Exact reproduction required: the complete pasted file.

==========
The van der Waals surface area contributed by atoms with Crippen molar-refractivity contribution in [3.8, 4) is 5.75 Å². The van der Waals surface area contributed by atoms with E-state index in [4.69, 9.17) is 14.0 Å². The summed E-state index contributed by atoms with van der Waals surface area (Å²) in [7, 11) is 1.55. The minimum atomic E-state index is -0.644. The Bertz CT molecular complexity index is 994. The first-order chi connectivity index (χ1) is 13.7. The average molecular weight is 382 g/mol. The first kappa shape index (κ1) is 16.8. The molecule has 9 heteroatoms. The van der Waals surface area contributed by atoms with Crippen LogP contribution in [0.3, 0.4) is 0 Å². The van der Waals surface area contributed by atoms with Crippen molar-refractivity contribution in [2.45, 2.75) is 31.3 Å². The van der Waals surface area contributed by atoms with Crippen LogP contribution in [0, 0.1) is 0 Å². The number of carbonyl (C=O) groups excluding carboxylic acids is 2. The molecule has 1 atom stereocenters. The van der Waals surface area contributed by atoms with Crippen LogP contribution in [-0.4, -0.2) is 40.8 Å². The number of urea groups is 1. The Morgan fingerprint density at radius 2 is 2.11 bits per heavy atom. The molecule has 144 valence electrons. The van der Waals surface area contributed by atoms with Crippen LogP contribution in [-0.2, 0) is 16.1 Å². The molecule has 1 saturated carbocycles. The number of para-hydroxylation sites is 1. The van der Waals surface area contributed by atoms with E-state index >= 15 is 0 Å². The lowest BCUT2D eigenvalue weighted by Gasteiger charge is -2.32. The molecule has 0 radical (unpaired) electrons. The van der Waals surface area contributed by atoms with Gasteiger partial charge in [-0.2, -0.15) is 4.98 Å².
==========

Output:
The van der Waals surface area contributed by atoms with Crippen molar-refractivity contribution in [3.8, 4) is 5.75 Å². The van der Waals surface area contributed by atoms with E-state index in [4.69, 9.17) is 14.0 Å². The summed E-state index contributed by atoms with van der Waals surface area (Å²) in [7, 11) is 1.55. The minimum atomic E-state index is -0.644. The Bertz CT molecular complexity index is 994. The first-order chi connectivity index (χ1) is 13.7. The average molecular weight is 382 g/mol. The first kappa shape index (κ1) is 16.8. The molecule has 9 heteroatoms. The van der Waals surface area contributed by atoms with Crippen LogP contribution in [0.3, 0.4) is 0 Å². The van der Waals surface area contributed by atoms with Crippen molar-refractivity contribution in [2.45, 2.75) is 31.3 Å². The van der Waals surface area contributed by atoms with Crippen LogP contribution in [0, 0.1) is 0 Å². The number of carbonyl (C=O) groups excluding carboxylic acids is 2. The molecule has 1 atom stereocenters. The van der Waals surface area contributed by atoms with Crippen LogP contribution in [-0.4, -0.2) is 40.8 Å². The number of urea groups is 1. The Morgan fingerprint density at radius 2 is 2.11 bits per heavy atom. The molecule has 144 valence electrons. The van der Waals surface area contributed by atoms with Crippen LogP contribution in [-0.2, 0) is 16.1 Å². The molecule has 1 saturated carbocycles. The number of para-hydroxylation sites is 1. The van der Waals surface area contributed by atoms with E-state index >= 15 is 0 Å². The lowest BCUT2D eigenvalue weighted by Gasteiger charge is -2.32. The molecule has 0 radical (unpaired) electrons. The van der Waals surface area contributed by atoms with Gasteiger partial charge in [-0.2, -0.15) is 4.98 Å².